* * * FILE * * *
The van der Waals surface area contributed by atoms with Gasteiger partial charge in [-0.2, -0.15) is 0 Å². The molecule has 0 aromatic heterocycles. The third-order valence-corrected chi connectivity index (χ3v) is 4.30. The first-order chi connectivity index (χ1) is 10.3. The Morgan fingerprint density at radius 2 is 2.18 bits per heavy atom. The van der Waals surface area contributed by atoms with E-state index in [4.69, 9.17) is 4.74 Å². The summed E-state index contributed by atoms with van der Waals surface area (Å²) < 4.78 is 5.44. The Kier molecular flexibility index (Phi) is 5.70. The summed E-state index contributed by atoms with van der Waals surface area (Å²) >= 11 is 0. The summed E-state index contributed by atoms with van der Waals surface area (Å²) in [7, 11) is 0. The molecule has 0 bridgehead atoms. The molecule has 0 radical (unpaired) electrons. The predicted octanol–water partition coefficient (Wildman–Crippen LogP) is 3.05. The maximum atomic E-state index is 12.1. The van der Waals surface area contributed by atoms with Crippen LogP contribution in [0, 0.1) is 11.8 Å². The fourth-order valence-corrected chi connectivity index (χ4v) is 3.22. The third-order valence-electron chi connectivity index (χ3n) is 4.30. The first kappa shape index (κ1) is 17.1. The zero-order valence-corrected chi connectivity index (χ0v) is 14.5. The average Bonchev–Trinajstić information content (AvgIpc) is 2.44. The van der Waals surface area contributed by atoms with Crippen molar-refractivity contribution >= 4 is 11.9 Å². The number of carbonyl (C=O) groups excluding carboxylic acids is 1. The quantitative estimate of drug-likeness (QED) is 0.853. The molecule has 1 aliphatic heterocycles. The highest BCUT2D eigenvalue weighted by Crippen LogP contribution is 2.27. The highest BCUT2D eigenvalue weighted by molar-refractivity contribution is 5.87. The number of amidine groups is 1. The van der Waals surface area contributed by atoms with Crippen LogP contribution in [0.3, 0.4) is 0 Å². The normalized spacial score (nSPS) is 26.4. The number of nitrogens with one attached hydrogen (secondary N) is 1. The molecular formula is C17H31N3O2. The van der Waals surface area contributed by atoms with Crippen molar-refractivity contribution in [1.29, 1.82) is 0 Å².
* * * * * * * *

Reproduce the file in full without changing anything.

The van der Waals surface area contributed by atoms with Gasteiger partial charge in [-0.2, -0.15) is 0 Å². The molecule has 0 aromatic heterocycles. The third-order valence-corrected chi connectivity index (χ3v) is 4.30. The first-order chi connectivity index (χ1) is 10.3. The Morgan fingerprint density at radius 2 is 2.18 bits per heavy atom. The van der Waals surface area contributed by atoms with E-state index in [4.69, 9.17) is 4.74 Å². The summed E-state index contributed by atoms with van der Waals surface area (Å²) < 4.78 is 5.44. The Kier molecular flexibility index (Phi) is 5.70. The summed E-state index contributed by atoms with van der Waals surface area (Å²) >= 11 is 0. The summed E-state index contributed by atoms with van der Waals surface area (Å²) in [7, 11) is 0. The molecule has 0 bridgehead atoms. The molecule has 0 radical (unpaired) electrons. The predicted octanol–water partition coefficient (Wildman–Crippen LogP) is 3.05. The maximum atomic E-state index is 12.1. The van der Waals surface area contributed by atoms with Crippen LogP contribution in [0, 0.1) is 11.8 Å². The fourth-order valence-corrected chi connectivity index (χ4v) is 3.22. The third-order valence-electron chi connectivity index (χ3n) is 4.30. The first kappa shape index (κ1) is 17.1. The zero-order valence-corrected chi connectivity index (χ0v) is 14.5. The average Bonchev–Trinajstić information content (AvgIpc) is 2.44. The van der Waals surface area contributed by atoms with Crippen molar-refractivity contribution >= 4 is 11.9 Å². The number of carbonyl (C=O) groups excluding carboxylic acids is 1. The quantitative estimate of drug-likeness (QED) is 0.853. The molecule has 1 aliphatic heterocycles. The highest BCUT2D eigenvalue weighted by Crippen LogP contribution is 2.27. The highest BCUT2D eigenvalue weighted by molar-refractivity contribution is 5.87. The number of amidine groups is 1. The van der Waals surface area contributed by atoms with Crippen LogP contribution in [0.3, 0.4) is 0 Å². The normalized spacial score (nSPS) is 26.4. The number of nitrogens with one attached hydrogen (secondary N) is 1. The molecular formula is C17H31N3O2. The van der Waals surface area contributed by atoms with Crippen molar-refractivity contribution in [1.29, 1.82) is 0 Å².